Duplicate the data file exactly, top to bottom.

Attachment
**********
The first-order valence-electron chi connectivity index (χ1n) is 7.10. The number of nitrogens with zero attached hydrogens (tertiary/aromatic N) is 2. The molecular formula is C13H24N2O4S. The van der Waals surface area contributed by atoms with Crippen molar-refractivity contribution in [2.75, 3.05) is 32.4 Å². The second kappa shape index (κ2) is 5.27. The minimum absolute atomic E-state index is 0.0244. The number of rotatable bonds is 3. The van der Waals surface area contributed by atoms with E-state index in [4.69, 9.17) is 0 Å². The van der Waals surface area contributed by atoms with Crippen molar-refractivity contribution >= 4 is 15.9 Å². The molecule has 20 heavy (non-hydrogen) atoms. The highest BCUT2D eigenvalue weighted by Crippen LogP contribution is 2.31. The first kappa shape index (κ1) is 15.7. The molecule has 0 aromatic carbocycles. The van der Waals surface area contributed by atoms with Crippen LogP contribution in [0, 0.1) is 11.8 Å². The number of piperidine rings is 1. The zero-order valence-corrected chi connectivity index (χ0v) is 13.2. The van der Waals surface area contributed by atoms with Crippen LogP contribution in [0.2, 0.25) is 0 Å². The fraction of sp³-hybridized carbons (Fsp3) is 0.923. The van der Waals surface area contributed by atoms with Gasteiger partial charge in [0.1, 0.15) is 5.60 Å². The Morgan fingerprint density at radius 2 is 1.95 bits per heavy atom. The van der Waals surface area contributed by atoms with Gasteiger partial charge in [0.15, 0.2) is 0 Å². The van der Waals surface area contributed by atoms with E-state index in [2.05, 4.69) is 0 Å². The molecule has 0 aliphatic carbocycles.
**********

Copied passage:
The first-order valence-electron chi connectivity index (χ1n) is 7.10. The number of nitrogens with zero attached hydrogens (tertiary/aromatic N) is 2. The molecular formula is C13H24N2O4S. The van der Waals surface area contributed by atoms with Crippen molar-refractivity contribution in [2.75, 3.05) is 32.4 Å². The second kappa shape index (κ2) is 5.27. The minimum absolute atomic E-state index is 0.0244. The number of rotatable bonds is 3. The van der Waals surface area contributed by atoms with E-state index in [4.69, 9.17) is 0 Å². The van der Waals surface area contributed by atoms with Crippen molar-refractivity contribution >= 4 is 15.9 Å². The molecule has 20 heavy (non-hydrogen) atoms. The highest BCUT2D eigenvalue weighted by Crippen LogP contribution is 2.31. The first kappa shape index (κ1) is 15.7. The molecule has 0 aromatic carbocycles. The van der Waals surface area contributed by atoms with Crippen LogP contribution in [0, 0.1) is 11.8 Å². The number of piperidine rings is 1. The zero-order valence-corrected chi connectivity index (χ0v) is 13.2. The van der Waals surface area contributed by atoms with Crippen LogP contribution in [0.2, 0.25) is 0 Å². The fraction of sp³-hybridized carbons (Fsp3) is 0.923. The van der Waals surface area contributed by atoms with Gasteiger partial charge in [0.1, 0.15) is 5.60 Å². The Morgan fingerprint density at radius 2 is 1.95 bits per heavy atom. The van der Waals surface area contributed by atoms with Gasteiger partial charge in [0.15, 0.2) is 0 Å². The van der Waals surface area contributed by atoms with E-state index in [2.05, 4.69) is 0 Å². The molecule has 0 aliphatic carbocycles.